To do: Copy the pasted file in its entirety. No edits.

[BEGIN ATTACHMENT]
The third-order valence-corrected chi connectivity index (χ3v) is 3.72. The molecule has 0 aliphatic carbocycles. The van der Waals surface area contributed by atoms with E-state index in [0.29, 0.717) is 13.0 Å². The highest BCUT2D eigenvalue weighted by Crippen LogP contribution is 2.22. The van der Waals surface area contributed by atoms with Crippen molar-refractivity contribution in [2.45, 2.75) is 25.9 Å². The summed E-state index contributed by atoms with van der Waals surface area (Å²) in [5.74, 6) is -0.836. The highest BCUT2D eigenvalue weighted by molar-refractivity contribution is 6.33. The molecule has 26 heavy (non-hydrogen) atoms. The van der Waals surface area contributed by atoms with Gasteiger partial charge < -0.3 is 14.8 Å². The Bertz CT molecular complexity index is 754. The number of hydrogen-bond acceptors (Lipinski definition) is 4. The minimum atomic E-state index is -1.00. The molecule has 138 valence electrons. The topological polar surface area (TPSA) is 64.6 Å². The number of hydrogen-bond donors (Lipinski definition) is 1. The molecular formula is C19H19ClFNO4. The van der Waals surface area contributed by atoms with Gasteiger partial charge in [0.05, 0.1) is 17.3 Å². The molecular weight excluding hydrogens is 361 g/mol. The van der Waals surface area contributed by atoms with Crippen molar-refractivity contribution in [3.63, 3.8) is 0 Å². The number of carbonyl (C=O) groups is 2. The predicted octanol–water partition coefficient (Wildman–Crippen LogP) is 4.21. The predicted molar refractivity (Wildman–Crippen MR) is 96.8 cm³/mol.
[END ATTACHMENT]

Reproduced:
The third-order valence-corrected chi connectivity index (χ3v) is 3.72. The molecule has 0 aliphatic carbocycles. The van der Waals surface area contributed by atoms with E-state index in [0.29, 0.717) is 13.0 Å². The highest BCUT2D eigenvalue weighted by Crippen LogP contribution is 2.22. The van der Waals surface area contributed by atoms with Crippen molar-refractivity contribution in [2.45, 2.75) is 25.9 Å². The summed E-state index contributed by atoms with van der Waals surface area (Å²) in [5.74, 6) is -0.836. The highest BCUT2D eigenvalue weighted by molar-refractivity contribution is 6.33. The molecule has 26 heavy (non-hydrogen) atoms. The van der Waals surface area contributed by atoms with Gasteiger partial charge < -0.3 is 14.8 Å². The Bertz CT molecular complexity index is 754. The number of hydrogen-bond acceptors (Lipinski definition) is 4. The minimum atomic E-state index is -1.00. The molecule has 138 valence electrons. The topological polar surface area (TPSA) is 64.6 Å². The number of hydrogen-bond donors (Lipinski definition) is 1. The molecular formula is C19H19ClFNO4. The van der Waals surface area contributed by atoms with Gasteiger partial charge in [0.05, 0.1) is 17.3 Å². The molecular weight excluding hydrogens is 361 g/mol. The van der Waals surface area contributed by atoms with Crippen molar-refractivity contribution in [3.63, 3.8) is 0 Å². The number of carbonyl (C=O) groups is 2. The predicted octanol–water partition coefficient (Wildman–Crippen LogP) is 4.21. The predicted molar refractivity (Wildman–Crippen MR) is 96.8 cm³/mol.